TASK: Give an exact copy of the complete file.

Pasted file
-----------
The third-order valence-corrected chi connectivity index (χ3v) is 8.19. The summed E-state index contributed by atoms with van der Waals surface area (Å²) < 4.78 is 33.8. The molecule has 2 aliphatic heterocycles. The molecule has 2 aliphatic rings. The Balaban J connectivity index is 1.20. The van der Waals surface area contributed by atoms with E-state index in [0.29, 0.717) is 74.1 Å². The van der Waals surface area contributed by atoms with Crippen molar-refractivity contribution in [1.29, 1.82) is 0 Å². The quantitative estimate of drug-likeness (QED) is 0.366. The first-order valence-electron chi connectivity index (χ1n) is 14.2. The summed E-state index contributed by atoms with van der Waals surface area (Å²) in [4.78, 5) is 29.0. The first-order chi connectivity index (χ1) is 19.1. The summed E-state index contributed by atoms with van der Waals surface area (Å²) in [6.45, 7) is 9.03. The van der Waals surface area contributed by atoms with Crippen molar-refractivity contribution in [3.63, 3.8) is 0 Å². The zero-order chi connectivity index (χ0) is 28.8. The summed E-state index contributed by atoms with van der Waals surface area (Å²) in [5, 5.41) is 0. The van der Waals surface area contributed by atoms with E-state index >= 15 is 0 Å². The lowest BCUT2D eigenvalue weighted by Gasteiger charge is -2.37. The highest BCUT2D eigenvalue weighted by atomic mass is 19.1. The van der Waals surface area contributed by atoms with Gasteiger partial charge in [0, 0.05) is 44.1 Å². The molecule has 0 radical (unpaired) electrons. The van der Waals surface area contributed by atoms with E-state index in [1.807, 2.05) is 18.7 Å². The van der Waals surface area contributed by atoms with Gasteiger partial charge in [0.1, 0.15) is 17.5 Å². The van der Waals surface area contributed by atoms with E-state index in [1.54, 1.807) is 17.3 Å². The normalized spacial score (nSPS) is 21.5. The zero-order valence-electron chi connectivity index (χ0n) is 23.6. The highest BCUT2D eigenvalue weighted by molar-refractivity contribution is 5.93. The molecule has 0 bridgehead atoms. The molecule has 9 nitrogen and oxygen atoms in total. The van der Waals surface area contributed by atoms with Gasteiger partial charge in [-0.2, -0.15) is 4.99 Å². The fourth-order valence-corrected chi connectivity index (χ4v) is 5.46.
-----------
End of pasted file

The third-order valence-corrected chi connectivity index (χ3v) is 8.19. The summed E-state index contributed by atoms with van der Waals surface area (Å²) < 4.78 is 33.8. The molecule has 2 aliphatic heterocycles. The molecule has 2 aliphatic rings. The Balaban J connectivity index is 1.20. The van der Waals surface area contributed by atoms with E-state index in [0.29, 0.717) is 74.1 Å². The van der Waals surface area contributed by atoms with Crippen molar-refractivity contribution in [1.29, 1.82) is 0 Å². The quantitative estimate of drug-likeness (QED) is 0.366. The first-order valence-electron chi connectivity index (χ1n) is 14.2. The summed E-state index contributed by atoms with van der Waals surface area (Å²) in [4.78, 5) is 29.0. The first-order chi connectivity index (χ1) is 19.1. The summed E-state index contributed by atoms with van der Waals surface area (Å²) in [6.45, 7) is 9.03. The van der Waals surface area contributed by atoms with Crippen molar-refractivity contribution in [3.63, 3.8) is 0 Å². The zero-order chi connectivity index (χ0) is 28.8. The summed E-state index contributed by atoms with van der Waals surface area (Å²) in [5, 5.41) is 0. The van der Waals surface area contributed by atoms with E-state index >= 15 is 0 Å². The lowest BCUT2D eigenvalue weighted by Gasteiger charge is -2.37. The highest BCUT2D eigenvalue weighted by atomic mass is 19.1. The van der Waals surface area contributed by atoms with Gasteiger partial charge in [0, 0.05) is 44.1 Å². The molecule has 0 radical (unpaired) electrons. The van der Waals surface area contributed by atoms with E-state index in [1.807, 2.05) is 18.7 Å². The van der Waals surface area contributed by atoms with Gasteiger partial charge in [0.1, 0.15) is 17.5 Å². The van der Waals surface area contributed by atoms with E-state index in [1.54, 1.807) is 17.3 Å². The normalized spacial score (nSPS) is 21.5. The zero-order valence-electron chi connectivity index (χ0n) is 23.6. The highest BCUT2D eigenvalue weighted by molar-refractivity contribution is 5.93. The molecule has 0 bridgehead atoms. The molecule has 9 nitrogen and oxygen atoms in total. The van der Waals surface area contributed by atoms with Gasteiger partial charge in [-0.2, -0.15) is 4.99 Å². The fourth-order valence-corrected chi connectivity index (χ4v) is 5.46.